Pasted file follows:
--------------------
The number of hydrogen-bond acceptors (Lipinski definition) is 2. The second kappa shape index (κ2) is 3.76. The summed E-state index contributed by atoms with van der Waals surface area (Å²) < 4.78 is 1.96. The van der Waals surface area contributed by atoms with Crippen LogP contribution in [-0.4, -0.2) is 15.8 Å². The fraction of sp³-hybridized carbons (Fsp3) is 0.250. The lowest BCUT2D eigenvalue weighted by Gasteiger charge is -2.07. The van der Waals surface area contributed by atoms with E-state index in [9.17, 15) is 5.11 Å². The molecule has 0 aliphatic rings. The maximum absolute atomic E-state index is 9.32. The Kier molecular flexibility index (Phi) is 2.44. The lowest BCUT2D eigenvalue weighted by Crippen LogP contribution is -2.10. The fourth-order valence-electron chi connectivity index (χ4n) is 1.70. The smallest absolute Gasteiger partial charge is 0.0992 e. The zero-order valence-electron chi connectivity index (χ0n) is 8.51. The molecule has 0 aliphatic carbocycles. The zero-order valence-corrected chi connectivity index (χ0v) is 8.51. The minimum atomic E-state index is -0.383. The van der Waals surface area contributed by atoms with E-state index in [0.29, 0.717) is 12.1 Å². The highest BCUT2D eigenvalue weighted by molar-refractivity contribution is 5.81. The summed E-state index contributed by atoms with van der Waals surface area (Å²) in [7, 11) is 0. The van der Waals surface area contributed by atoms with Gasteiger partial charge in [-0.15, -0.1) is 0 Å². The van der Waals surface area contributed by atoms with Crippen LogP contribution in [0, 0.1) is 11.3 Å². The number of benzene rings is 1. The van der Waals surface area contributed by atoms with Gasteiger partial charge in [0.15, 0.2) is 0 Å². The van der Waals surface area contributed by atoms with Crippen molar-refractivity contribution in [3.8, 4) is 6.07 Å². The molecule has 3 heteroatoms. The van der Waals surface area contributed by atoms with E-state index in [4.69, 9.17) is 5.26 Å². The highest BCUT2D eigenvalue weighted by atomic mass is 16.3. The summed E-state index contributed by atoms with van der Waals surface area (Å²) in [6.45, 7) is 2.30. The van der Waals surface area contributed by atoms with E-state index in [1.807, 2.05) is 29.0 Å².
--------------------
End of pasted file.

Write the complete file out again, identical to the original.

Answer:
The number of hydrogen-bond acceptors (Lipinski definition) is 2. The second kappa shape index (κ2) is 3.76. The summed E-state index contributed by atoms with van der Waals surface area (Å²) < 4.78 is 1.96. The van der Waals surface area contributed by atoms with Crippen LogP contribution in [-0.4, -0.2) is 15.8 Å². The fraction of sp³-hybridized carbons (Fsp3) is 0.250. The lowest BCUT2D eigenvalue weighted by Gasteiger charge is -2.07. The van der Waals surface area contributed by atoms with E-state index in [9.17, 15) is 5.11 Å². The molecule has 0 aliphatic rings. The maximum absolute atomic E-state index is 9.32. The Kier molecular flexibility index (Phi) is 2.44. The lowest BCUT2D eigenvalue weighted by Crippen LogP contribution is -2.10. The fourth-order valence-electron chi connectivity index (χ4n) is 1.70. The smallest absolute Gasteiger partial charge is 0.0992 e. The zero-order valence-electron chi connectivity index (χ0n) is 8.51. The molecule has 0 aliphatic carbocycles. The zero-order valence-corrected chi connectivity index (χ0v) is 8.51. The minimum atomic E-state index is -0.383. The van der Waals surface area contributed by atoms with E-state index in [0.29, 0.717) is 12.1 Å². The highest BCUT2D eigenvalue weighted by molar-refractivity contribution is 5.81. The summed E-state index contributed by atoms with van der Waals surface area (Å²) in [7, 11) is 0. The van der Waals surface area contributed by atoms with Gasteiger partial charge in [-0.15, -0.1) is 0 Å². The van der Waals surface area contributed by atoms with Crippen LogP contribution in [0, 0.1) is 11.3 Å². The number of benzene rings is 1. The van der Waals surface area contributed by atoms with Gasteiger partial charge in [0.15, 0.2) is 0 Å². The van der Waals surface area contributed by atoms with Crippen molar-refractivity contribution in [3.8, 4) is 6.07 Å². The molecule has 3 heteroatoms. The van der Waals surface area contributed by atoms with E-state index in [4.69, 9.17) is 5.26 Å². The highest BCUT2D eigenvalue weighted by atomic mass is 16.3. The summed E-state index contributed by atoms with van der Waals surface area (Å²) in [6.45, 7) is 2.30. The van der Waals surface area contributed by atoms with E-state index in [1.807, 2.05) is 29.0 Å².